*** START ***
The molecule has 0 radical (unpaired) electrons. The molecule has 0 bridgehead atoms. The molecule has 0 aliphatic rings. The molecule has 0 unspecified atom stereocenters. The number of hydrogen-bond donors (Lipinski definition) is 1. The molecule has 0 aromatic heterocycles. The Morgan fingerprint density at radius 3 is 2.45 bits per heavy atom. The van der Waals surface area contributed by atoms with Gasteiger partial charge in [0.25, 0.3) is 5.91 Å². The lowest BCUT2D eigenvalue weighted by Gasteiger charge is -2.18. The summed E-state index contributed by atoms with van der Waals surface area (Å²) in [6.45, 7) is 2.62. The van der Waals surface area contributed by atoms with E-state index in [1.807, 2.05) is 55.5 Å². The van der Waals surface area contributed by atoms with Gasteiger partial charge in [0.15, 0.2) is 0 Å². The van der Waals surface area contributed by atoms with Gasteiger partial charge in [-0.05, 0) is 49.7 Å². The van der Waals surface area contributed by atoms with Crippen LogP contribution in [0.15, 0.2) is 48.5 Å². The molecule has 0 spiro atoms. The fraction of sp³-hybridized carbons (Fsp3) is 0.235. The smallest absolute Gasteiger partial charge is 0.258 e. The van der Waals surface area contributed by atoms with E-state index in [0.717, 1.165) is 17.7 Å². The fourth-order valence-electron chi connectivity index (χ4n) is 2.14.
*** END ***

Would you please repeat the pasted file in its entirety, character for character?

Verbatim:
The molecule has 0 radical (unpaired) electrons. The molecule has 0 bridgehead atoms. The molecule has 0 aliphatic rings. The molecule has 0 unspecified atom stereocenters. The number of hydrogen-bond donors (Lipinski definition) is 1. The molecule has 0 aromatic heterocycles. The Morgan fingerprint density at radius 3 is 2.45 bits per heavy atom. The van der Waals surface area contributed by atoms with Gasteiger partial charge in [0.25, 0.3) is 5.91 Å². The lowest BCUT2D eigenvalue weighted by Gasteiger charge is -2.18. The summed E-state index contributed by atoms with van der Waals surface area (Å²) in [6.45, 7) is 2.62. The van der Waals surface area contributed by atoms with E-state index in [1.807, 2.05) is 55.5 Å². The van der Waals surface area contributed by atoms with Gasteiger partial charge in [0.15, 0.2) is 0 Å². The van der Waals surface area contributed by atoms with Gasteiger partial charge in [-0.05, 0) is 49.7 Å². The van der Waals surface area contributed by atoms with Crippen LogP contribution in [0.15, 0.2) is 48.5 Å². The molecule has 0 spiro atoms. The fraction of sp³-hybridized carbons (Fsp3) is 0.235. The smallest absolute Gasteiger partial charge is 0.258 e. The van der Waals surface area contributed by atoms with E-state index in [0.717, 1.165) is 17.7 Å². The fourth-order valence-electron chi connectivity index (χ4n) is 2.14.